These cubs were likely the sow's second litter. The area's rich habitat enables female bears to produce their first litter at three years of age and another litter every other year thereafter.
Wildlife staffers Art Kirsch and Greg Fuerst are at the forefront of western New York's bear projects. They are currently monitoring several bears, using radio telemetry and reports from people who see bears. A successful den visit makes Fuerst beam like a proud father. When he revisited the den a week later, the sow was nursing her cubs in the sunshine outside the den's entrance-a good indication that they were unruffled by their experience the week before.
Since 1994, regional staff have monitored more than 50 bears using radio telemetry. Biologists collect data on litter size, breeding age, survival and body weight. Beginning in 2002, DEC began using GPS satellite telemetry, enabling researchers to map home ranges with tremendous accuracy. They discovered that home ranges for adult female bears in western New York approach five times the size of bear home ranges found in the Adirondacks.
In the past decade, bear populations have expanded north from the Appalachians and western Finger Lakes into the Lake Ontario plain. However, major highways, high human populations and intense agriculture in this area may limit the growth of bear populations in the future. Lake Ontario is a barrier, quips Fuerst, who currently monitors four bears within sight of Rochester.
With more bears entering populated areas, the biggest concern shared by Kirsch and Fuerst is the interaction between bears and people. Ordinarily very shy and secretive, black bears generally try to avoid people. However, as bear populations expand, there is an increased chance of human-bear encounters.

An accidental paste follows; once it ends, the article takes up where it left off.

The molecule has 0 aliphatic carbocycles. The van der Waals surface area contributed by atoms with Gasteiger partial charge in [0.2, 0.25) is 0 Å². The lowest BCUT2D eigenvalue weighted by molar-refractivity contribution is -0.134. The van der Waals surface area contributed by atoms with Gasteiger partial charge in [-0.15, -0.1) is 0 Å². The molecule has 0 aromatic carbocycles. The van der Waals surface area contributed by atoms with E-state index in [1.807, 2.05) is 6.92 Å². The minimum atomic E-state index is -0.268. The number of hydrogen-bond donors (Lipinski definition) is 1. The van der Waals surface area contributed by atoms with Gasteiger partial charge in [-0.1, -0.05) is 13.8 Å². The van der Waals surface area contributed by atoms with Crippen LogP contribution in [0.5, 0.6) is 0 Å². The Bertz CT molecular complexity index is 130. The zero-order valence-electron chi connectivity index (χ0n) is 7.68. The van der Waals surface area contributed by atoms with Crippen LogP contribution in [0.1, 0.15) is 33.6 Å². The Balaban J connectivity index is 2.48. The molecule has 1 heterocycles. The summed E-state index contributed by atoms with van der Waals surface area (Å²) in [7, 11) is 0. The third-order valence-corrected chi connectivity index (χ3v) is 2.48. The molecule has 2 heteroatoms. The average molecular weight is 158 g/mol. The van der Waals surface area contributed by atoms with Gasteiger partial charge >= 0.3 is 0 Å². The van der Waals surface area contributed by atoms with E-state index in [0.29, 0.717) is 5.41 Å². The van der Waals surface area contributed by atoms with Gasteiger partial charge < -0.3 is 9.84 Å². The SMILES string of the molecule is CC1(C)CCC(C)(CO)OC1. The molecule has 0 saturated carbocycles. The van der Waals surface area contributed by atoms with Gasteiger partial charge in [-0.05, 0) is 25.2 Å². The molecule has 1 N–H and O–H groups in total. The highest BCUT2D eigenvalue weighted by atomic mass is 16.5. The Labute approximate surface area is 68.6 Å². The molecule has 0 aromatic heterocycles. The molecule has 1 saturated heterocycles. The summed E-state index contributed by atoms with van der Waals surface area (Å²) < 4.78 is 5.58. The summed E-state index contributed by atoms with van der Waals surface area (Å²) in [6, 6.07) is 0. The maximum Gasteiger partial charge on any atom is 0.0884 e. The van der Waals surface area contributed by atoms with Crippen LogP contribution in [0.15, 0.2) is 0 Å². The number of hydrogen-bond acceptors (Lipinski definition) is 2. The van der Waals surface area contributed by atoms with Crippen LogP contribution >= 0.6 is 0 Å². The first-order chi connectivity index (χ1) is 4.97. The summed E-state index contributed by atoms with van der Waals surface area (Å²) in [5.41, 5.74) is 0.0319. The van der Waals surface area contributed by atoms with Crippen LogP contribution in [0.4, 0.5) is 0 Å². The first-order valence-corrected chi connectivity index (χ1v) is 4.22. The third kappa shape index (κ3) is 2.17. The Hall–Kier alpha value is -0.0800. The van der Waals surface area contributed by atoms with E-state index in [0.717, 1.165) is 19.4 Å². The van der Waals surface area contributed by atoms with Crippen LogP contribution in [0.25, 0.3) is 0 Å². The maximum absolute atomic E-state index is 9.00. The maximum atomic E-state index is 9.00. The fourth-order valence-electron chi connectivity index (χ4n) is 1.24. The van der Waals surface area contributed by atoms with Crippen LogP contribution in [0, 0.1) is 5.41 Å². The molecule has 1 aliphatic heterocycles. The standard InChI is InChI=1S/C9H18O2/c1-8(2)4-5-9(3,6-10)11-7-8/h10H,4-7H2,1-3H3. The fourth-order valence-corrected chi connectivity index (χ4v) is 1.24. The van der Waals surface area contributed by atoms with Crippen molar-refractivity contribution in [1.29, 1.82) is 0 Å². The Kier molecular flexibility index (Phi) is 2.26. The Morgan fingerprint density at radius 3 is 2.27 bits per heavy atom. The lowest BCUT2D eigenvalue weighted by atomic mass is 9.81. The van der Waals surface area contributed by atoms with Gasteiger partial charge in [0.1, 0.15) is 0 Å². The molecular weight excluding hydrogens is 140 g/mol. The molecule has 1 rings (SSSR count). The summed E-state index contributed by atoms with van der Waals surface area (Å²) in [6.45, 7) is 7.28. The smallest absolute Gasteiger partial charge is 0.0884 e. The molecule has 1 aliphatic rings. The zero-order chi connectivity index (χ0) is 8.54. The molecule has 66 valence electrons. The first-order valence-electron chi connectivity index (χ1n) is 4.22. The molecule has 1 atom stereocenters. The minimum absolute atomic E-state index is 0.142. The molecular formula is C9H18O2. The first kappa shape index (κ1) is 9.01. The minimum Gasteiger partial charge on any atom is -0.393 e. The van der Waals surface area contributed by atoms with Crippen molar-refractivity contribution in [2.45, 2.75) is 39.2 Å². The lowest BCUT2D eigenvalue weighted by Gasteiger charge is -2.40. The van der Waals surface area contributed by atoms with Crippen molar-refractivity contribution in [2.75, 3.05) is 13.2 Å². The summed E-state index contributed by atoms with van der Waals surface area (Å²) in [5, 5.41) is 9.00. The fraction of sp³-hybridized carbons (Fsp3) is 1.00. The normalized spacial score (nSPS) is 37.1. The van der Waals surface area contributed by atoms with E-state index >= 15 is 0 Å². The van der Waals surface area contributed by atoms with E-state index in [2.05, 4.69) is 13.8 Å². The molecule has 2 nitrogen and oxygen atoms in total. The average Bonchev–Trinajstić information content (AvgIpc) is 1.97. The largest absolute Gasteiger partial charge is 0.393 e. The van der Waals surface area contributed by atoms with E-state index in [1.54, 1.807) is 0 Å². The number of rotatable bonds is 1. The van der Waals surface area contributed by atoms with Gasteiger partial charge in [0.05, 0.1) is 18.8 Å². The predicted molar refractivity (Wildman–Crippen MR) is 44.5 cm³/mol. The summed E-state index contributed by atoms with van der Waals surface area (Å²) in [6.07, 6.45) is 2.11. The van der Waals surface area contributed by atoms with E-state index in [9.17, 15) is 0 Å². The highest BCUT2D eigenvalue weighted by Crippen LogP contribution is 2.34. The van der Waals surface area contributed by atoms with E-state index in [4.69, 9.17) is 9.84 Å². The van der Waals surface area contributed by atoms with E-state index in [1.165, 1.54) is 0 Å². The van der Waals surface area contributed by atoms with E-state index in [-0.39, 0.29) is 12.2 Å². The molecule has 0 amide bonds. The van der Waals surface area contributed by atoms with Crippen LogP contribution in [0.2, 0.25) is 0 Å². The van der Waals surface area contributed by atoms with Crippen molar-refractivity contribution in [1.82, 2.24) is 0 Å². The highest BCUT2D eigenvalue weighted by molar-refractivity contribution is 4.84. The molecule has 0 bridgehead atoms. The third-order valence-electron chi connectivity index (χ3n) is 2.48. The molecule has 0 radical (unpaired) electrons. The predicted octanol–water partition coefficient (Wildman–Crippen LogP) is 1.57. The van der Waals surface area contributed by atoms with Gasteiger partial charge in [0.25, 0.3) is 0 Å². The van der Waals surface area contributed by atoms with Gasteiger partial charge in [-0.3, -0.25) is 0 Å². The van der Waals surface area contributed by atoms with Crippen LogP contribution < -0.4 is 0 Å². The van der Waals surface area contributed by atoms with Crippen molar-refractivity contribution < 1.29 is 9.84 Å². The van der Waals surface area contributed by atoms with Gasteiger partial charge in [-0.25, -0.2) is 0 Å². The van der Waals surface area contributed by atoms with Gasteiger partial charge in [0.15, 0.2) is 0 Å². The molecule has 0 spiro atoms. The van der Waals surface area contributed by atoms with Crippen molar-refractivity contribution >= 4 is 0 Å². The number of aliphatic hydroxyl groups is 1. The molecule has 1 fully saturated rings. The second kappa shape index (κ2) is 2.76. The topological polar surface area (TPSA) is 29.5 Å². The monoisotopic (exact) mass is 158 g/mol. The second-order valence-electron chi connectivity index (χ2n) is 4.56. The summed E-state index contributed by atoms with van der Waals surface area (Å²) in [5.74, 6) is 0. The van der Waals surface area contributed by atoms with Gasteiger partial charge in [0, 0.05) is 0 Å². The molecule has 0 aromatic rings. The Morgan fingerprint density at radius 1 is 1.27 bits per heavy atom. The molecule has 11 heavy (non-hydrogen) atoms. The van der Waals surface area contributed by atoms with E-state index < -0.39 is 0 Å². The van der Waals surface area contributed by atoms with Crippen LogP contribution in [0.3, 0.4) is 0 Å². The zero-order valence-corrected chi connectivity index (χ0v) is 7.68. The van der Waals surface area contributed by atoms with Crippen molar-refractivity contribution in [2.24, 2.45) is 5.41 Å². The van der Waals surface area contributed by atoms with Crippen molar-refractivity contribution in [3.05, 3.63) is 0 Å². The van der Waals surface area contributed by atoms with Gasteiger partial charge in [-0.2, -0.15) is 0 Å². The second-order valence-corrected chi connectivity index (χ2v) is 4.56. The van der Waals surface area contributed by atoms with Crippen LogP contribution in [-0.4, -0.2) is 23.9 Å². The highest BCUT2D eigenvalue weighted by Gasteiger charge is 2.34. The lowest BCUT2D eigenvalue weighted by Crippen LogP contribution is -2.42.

Black bear activity is most noticeable in early spring when they emerge from their dens. After four or five months of fasting, finding food is their primary concern. Though they are New York's largest carnivore, surprisingly, black bears have a primarily vegetarian diet. Initially they'll graze, like cattle, to gently awaken dormant digestive systems, concentrating on succulent plants like skunk cabbage. Later they'll eat anything from honey to road kill. Opportunists, they will eat whatever is readily available, including human and pet foods. Sunflower seeds, especially the black oil variety, are high on their list of preferred foods and attract bears to backyard bird feeders.
If you have a bear visit your backyard, it's important to remember that they are wild animals, and although black bears are generally not aggressive, a sow with cubs can be unpredictable. Feeding bears-intentionally or otherwise-increases the potential for damage, injury or the necessity to destroy a bear. In the words of Greg Fuerst, "A fed bear is a dead bear." He notes that "after April 1st, bird feeders become bear feeders and should be taken down if bears are around." Of course, we had already discovered this the hard way.
I'll always remember my outing with DEC's bear biologists to track and study "our bear" and her cubs. It gave me a rare glimpse into a world few are privileged to see. Particularly noteworthy to me was the obvious dedication of these people, who are on the go at times 20 hours a day, seven days a week. They investigate every report of a bear sighting or bear damage and encourage people to report any such activity. However, Greg Fuerst does advise with a twinkle, "Please don't call me at home before 5 A.M.," to which his wife, Vicki, responds, "Thank you!"
Note: Visit DEC's website at www.dec.ny.gov/animals/6960.html to learn more about black bears in New York.
A former director of fish and wildlife management at Whitney Park, John Adamski is a freelance writer and wildlife photographer. His work has appeared in several regional magazines. This is his first Conservationist article. John is dedicating this article to his wife, Barbara, who passed away shortly after this outing.